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  • ORAL CONTRACEPTIVES CONTAINING CYPROTERONE INCREASE RISK OF DEEP VEIN THROMBOSIS: four times more likely to develop deep vein thrombosis, or venous blood clots, than those taking OCs that contain levonorgestrel. Deep vein thrombosis can cause potentially fatal pulmonary embolism if blood clots travel through the bloodstream and lodge in the lungs. The retrospective case-control study of 24,401 women ages of 16-39, 1992-1999. Of the 26 cases and 144 controls, 14 cases and 114 controls had taken OCs with levonorgestrel, and 12 cases and 30 controls had taken OCs with cyproterone. The analysis also showed that duration of exposure did not affect risk of venous thromboembolism after cyproterone exposure (Lancet, 10/27). Cyproterone is found in “so-called third-generation” birth control pills, which contain more progestin than older versions, such as those that contain levonorgestrel [Research letter, 27Oct01, Vasilakis-Scaramozza/Jick, (Boston Univ School of Medicine) Lancet Reuters Health, 10/26; Kaiser Daily Reproductive Health Reports, 10/29]
  • NEGATIVE EFFECTS OF VASECTOMY – research indicates that 2% – 33% of vasectomy patients experience some form of long-term post-vasectomy pain. [Verajankorva, et al, “”Sperm antibodies in rat models of male hormonal contraception and vasectomy”, Reproduction, Fertility and Development, 1999.; Roberts, Is Vasectomy Worth the Risk? Sunshine Sentinel Press, 1993; Sandlow & Kreder, “A change in practice”, Fertility and Sterility, 8/96; Raspa, “Complications of Vasectomy, American Family Physician, 11/93;]


    emits through the skin low doses of the same hormones used in birth control pills — but used weekly instead of daily like a pill. But the FDA, in approving the matchbook-sized beige patch, warned that Ortho-Evra may not work as well for women who weigh more than 198 pounds. In clinical trials that gave 3,319 women the patch for varying lengths of time, 15 got pregnant. It will begin selling next year. In studies, about 5 percent of women had at least one patch that slipped off. The patch delivers continuous low levels of estrogen and progestin, the same hormones found in birth control pills, to prevent ovulation. Ortho-Evra users may experience skin irritation at the patch site. [NV; St. Louis Post-Dispatch, 21Nov01]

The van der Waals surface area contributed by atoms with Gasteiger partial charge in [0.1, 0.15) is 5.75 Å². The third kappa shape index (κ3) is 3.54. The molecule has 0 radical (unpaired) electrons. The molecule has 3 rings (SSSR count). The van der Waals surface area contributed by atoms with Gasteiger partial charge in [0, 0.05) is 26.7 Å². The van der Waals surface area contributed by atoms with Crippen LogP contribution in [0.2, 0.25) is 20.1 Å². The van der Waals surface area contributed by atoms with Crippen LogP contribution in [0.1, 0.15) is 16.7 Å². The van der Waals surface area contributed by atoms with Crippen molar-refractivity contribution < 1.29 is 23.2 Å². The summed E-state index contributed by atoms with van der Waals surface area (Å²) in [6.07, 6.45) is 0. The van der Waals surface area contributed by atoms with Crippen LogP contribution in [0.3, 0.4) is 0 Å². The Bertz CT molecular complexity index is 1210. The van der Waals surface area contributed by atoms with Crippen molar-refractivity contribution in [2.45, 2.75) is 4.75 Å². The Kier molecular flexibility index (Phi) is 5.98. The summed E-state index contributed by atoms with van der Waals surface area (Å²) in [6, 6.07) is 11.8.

• NONOXYNOL-9 — During the XIII International AIDS Conference held in Durban, South Africa, July 2000, researchers from the Joint United Nations Program on AIDS (UNAIDS) presented results of a study of a product, COL-1492,* which contains nonoxynol-9 (N-9) (1). N-9 products are licensed for use in the United States as spermicides and are effective in preventing pregnancy, particularly when used with a diaphragm. The study examined the use of COL-1492 as a potential candidate microbicide, or topical compound to prevent the transmission of HIV and STDs. The study found that N-9 did not protect against HIV infection and may have caused more transmission. The women who used N-9 gel became infected with HIV at approx. a 50% higher rate than women who used the placebo gel. CDC has released a “Dear Colleague” letter that summarizes the findings and implications of the UNAIDS study at; a hard copy is available from the National Prevention Information Network, telephone (800) 458-5231. Future consultations will be held to re-evaluate guidelines for HIV, STDs, and pregnancy prevention in populations at high risk for HIV infection.